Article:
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Unformatted text preview: 0x10 for instruction 7. Looking at the byte encodings of the instructions, however, we see that the target of jump instruction 1 is encoded (in the second byte) as 0x11 (decimal 17). Adding this to 0xa (decimal 10), the address of the following instruction, we get jump target address 0x1b (decimal 27), the address of instruction 8. Similarly, the target of jump instruction 7 is encoded as 0xf5 (decimal ½½) using a single-byte, two’s complement representation. Adding this to 0x1b (decimal 27), the address of instruction 8, we get 0x10 (decimal 16), the address of instruction 3. The following shows the disassembled version of the program after linking:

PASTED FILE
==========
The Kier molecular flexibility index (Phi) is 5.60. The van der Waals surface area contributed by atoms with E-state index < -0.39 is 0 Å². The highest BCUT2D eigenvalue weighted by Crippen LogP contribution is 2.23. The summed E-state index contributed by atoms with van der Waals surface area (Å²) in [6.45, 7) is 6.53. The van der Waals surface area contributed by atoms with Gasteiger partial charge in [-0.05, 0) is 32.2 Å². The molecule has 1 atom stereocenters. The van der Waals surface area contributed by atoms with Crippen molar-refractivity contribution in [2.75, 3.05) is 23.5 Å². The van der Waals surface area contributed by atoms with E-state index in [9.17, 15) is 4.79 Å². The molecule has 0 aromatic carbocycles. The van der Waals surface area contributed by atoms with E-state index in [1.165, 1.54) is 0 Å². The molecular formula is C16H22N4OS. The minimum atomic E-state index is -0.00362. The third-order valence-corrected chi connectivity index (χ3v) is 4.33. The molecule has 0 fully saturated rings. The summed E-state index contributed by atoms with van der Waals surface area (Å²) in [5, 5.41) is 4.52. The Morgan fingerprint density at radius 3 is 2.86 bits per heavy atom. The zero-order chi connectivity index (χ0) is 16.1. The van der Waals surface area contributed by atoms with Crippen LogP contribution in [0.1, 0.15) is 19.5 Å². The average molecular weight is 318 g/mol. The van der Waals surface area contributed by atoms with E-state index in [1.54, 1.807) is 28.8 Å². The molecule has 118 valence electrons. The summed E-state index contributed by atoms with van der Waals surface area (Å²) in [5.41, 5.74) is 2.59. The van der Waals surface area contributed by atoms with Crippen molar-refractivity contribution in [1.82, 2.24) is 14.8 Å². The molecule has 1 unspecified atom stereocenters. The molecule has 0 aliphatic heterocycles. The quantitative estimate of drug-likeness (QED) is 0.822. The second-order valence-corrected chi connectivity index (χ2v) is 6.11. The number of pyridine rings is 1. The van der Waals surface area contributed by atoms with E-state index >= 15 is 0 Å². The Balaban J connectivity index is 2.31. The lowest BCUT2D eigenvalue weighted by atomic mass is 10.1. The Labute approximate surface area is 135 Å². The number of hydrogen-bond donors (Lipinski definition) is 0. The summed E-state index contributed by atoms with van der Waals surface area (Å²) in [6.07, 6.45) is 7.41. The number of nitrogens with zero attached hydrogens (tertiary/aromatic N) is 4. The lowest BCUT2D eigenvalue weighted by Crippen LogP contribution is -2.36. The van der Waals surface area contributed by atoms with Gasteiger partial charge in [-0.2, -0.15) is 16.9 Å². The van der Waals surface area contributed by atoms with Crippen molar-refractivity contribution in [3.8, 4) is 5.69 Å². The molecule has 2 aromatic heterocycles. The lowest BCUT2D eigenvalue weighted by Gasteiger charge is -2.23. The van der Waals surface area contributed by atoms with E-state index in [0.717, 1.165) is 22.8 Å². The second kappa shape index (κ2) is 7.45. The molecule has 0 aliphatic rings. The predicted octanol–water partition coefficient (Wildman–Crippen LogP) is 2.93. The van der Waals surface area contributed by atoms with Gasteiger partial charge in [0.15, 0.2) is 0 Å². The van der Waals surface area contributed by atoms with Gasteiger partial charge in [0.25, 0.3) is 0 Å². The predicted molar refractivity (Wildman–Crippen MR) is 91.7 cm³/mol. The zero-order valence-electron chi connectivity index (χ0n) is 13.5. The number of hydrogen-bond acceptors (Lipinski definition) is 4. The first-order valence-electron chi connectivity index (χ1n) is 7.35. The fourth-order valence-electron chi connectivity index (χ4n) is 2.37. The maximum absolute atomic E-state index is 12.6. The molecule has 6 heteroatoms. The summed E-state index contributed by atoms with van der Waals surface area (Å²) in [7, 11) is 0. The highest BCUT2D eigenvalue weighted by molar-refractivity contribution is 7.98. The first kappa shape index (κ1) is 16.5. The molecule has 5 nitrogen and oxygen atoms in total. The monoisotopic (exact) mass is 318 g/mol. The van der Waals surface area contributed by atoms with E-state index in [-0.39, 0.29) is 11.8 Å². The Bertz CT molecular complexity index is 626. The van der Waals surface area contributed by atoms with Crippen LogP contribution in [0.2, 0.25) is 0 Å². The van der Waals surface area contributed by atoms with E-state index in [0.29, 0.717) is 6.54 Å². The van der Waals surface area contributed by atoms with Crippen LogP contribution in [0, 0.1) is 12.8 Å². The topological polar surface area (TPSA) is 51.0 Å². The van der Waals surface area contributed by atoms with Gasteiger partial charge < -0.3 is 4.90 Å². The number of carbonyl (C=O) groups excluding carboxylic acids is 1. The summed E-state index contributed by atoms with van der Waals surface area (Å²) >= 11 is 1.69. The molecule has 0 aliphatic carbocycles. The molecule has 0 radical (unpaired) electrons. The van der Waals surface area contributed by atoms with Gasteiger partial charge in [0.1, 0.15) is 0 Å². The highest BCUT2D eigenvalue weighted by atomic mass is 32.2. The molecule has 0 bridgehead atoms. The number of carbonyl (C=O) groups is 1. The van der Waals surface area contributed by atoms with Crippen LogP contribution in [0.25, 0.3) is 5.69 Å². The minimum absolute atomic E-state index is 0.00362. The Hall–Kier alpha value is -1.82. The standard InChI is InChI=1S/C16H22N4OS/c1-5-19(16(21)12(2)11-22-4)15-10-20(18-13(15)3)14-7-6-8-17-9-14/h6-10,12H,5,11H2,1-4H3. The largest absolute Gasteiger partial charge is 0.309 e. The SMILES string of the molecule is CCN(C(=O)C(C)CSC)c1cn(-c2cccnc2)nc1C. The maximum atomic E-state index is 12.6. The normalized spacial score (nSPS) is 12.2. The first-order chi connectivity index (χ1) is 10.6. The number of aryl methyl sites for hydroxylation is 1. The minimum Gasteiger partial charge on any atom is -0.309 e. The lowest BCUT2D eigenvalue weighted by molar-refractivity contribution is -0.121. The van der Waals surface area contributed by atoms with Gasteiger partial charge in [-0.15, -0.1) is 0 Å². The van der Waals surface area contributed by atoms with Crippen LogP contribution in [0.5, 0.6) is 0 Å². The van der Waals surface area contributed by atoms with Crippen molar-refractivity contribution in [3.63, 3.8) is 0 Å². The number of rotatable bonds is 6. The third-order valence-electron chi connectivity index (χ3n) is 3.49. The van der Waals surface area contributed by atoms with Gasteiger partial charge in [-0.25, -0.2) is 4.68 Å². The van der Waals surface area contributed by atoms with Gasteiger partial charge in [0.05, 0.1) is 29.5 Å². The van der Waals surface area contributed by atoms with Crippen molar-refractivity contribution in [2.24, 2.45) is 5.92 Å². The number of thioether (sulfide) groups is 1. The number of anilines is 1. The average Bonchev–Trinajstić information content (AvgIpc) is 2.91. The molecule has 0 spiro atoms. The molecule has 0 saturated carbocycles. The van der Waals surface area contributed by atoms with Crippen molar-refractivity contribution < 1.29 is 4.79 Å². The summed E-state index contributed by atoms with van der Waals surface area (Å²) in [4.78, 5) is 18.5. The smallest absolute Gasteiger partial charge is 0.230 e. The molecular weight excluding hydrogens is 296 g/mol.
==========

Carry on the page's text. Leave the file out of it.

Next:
1 2 3 4 5 6 7 8 80483c8: 80483ca: 80483d0: 80483d2: 80483d5: 80483d7: 80483d9: 80483db: 7e 8d 89 c1 29 85 7f 89 11 b6 00 00 00 00 d0 f8 01 c2 d2 f5 d0 jle lea mov sar sub test jg mov 80483db <silly+0x1b> 0x0(%esi),%esi %edx,%eax $0x1,%eax %eax,%edx %edx,%edx 80483d0 <silly+0x10> %edx,%eax The instructions have been relocated to different addresses, but the encodings of the jump targets in lines 1 and 7 remain unchanged. By using a PC-relative encoding of the jump targets, the instructions ca...
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